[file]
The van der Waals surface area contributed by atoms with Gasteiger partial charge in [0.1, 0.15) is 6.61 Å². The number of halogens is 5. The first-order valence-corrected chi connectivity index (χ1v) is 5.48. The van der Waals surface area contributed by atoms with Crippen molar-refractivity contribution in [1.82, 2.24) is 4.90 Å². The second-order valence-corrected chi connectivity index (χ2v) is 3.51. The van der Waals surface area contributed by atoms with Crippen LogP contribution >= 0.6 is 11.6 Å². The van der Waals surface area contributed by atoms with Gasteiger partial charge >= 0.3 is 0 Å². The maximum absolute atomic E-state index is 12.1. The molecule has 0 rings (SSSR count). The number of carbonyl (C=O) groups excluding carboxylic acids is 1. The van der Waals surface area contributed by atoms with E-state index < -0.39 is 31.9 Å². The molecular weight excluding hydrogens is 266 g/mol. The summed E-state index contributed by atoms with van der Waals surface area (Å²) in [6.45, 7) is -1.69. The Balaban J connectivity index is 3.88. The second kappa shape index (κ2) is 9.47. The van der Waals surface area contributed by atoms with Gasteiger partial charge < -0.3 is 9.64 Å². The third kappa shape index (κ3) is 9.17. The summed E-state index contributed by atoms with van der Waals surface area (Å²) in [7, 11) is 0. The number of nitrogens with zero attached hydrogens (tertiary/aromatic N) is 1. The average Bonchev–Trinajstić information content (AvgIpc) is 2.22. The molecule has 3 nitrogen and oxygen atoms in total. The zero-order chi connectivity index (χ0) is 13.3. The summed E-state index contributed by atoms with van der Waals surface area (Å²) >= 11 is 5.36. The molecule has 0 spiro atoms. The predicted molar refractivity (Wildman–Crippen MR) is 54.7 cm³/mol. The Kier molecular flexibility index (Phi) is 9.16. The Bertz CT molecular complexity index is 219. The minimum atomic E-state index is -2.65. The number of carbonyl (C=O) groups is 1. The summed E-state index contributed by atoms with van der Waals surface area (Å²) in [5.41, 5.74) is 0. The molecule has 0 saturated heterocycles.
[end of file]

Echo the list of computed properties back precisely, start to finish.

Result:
The van der Waals surface area contributed by atoms with Gasteiger partial charge in [0.1, 0.15) is 6.61 Å². The number of halogens is 5. The first-order valence-corrected chi connectivity index (χ1v) is 5.48. The van der Waals surface area contributed by atoms with Crippen molar-refractivity contribution in [1.82, 2.24) is 4.90 Å². The second-order valence-corrected chi connectivity index (χ2v) is 3.51. The van der Waals surface area contributed by atoms with Crippen LogP contribution >= 0.6 is 11.6 Å². The van der Waals surface area contributed by atoms with Gasteiger partial charge >= 0.3 is 0 Å². The maximum absolute atomic E-state index is 12.1. The molecule has 0 rings (SSSR count). The number of carbonyl (C=O) groups excluding carboxylic acids is 1. The van der Waals surface area contributed by atoms with E-state index < -0.39 is 31.9 Å². The molecular weight excluding hydrogens is 266 g/mol. The summed E-state index contributed by atoms with van der Waals surface area (Å²) in [6.45, 7) is -1.69. The Balaban J connectivity index is 3.88. The second kappa shape index (κ2) is 9.47. The van der Waals surface area contributed by atoms with Gasteiger partial charge < -0.3 is 9.64 Å². The third kappa shape index (κ3) is 9.17. The summed E-state index contributed by atoms with van der Waals surface area (Å²) in [7, 11) is 0. The number of nitrogens with zero attached hydrogens (tertiary/aromatic N) is 1. The average Bonchev–Trinajstić information content (AvgIpc) is 2.22. The molecule has 3 nitrogen and oxygen atoms in total. The zero-order chi connectivity index (χ0) is 13.3. The summed E-state index contributed by atoms with van der Waals surface area (Å²) >= 11 is 5.36. The molecule has 0 spiro atoms. The predicted molar refractivity (Wildman–Crippen MR) is 54.7 cm³/mol. The Kier molecular flexibility index (Phi) is 9.16. The Bertz CT molecular complexity index is 219. The minimum atomic E-state index is -2.65. The number of carbonyl (C=O) groups is 1. The summed E-state index contributed by atoms with van der Waals surface area (Å²) in [5.41, 5.74) is 0. The molecule has 0 saturated heterocycles.